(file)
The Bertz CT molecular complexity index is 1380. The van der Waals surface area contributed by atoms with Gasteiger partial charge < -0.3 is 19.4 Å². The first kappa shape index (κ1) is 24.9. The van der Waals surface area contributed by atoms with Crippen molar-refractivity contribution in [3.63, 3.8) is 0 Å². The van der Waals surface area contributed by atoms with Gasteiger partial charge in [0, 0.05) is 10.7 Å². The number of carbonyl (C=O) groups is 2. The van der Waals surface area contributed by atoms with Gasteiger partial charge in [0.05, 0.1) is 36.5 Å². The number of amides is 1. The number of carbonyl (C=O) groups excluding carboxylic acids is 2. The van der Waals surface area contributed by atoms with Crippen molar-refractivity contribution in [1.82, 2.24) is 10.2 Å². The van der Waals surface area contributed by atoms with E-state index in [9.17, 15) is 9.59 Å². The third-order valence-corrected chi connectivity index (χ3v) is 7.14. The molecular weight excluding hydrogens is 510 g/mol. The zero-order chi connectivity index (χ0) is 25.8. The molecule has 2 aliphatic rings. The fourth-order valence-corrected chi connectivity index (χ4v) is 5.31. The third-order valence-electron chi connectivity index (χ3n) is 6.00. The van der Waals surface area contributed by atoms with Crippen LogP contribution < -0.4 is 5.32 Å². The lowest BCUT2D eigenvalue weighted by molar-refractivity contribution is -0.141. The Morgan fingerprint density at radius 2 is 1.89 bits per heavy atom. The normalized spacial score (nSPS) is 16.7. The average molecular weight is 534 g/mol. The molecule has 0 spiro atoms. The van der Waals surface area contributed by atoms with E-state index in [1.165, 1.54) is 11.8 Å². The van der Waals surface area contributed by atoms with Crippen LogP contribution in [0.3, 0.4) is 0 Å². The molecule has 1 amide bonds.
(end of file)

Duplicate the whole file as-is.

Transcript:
The Bertz CT molecular complexity index is 1380. The van der Waals surface area contributed by atoms with Gasteiger partial charge < -0.3 is 19.4 Å². The first kappa shape index (κ1) is 24.9. The van der Waals surface area contributed by atoms with Crippen molar-refractivity contribution in [3.63, 3.8) is 0 Å². The van der Waals surface area contributed by atoms with Gasteiger partial charge in [0, 0.05) is 10.7 Å². The number of carbonyl (C=O) groups is 2. The van der Waals surface area contributed by atoms with Gasteiger partial charge in [0.05, 0.1) is 36.5 Å². The number of amides is 1. The number of carbonyl (C=O) groups excluding carboxylic acids is 2. The van der Waals surface area contributed by atoms with Crippen molar-refractivity contribution in [1.82, 2.24) is 10.2 Å². The van der Waals surface area contributed by atoms with E-state index in [9.17, 15) is 9.59 Å². The third-order valence-corrected chi connectivity index (χ3v) is 7.14. The molecular weight excluding hydrogens is 510 g/mol. The zero-order chi connectivity index (χ0) is 25.8. The molecule has 2 aliphatic rings. The fourth-order valence-corrected chi connectivity index (χ4v) is 5.31. The third-order valence-electron chi connectivity index (χ3n) is 6.00. The van der Waals surface area contributed by atoms with Crippen LogP contribution < -0.4 is 5.32 Å². The lowest BCUT2D eigenvalue weighted by molar-refractivity contribution is -0.141. The Morgan fingerprint density at radius 2 is 1.89 bits per heavy atom. The normalized spacial score (nSPS) is 16.7. The average molecular weight is 534 g/mol. The molecule has 0 spiro atoms. The van der Waals surface area contributed by atoms with E-state index in [1.165, 1.54) is 11.8 Å². The van der Waals surface area contributed by atoms with Crippen LogP contribution in [0.3, 0.4) is 0 Å². The molecule has 1 amide bonds.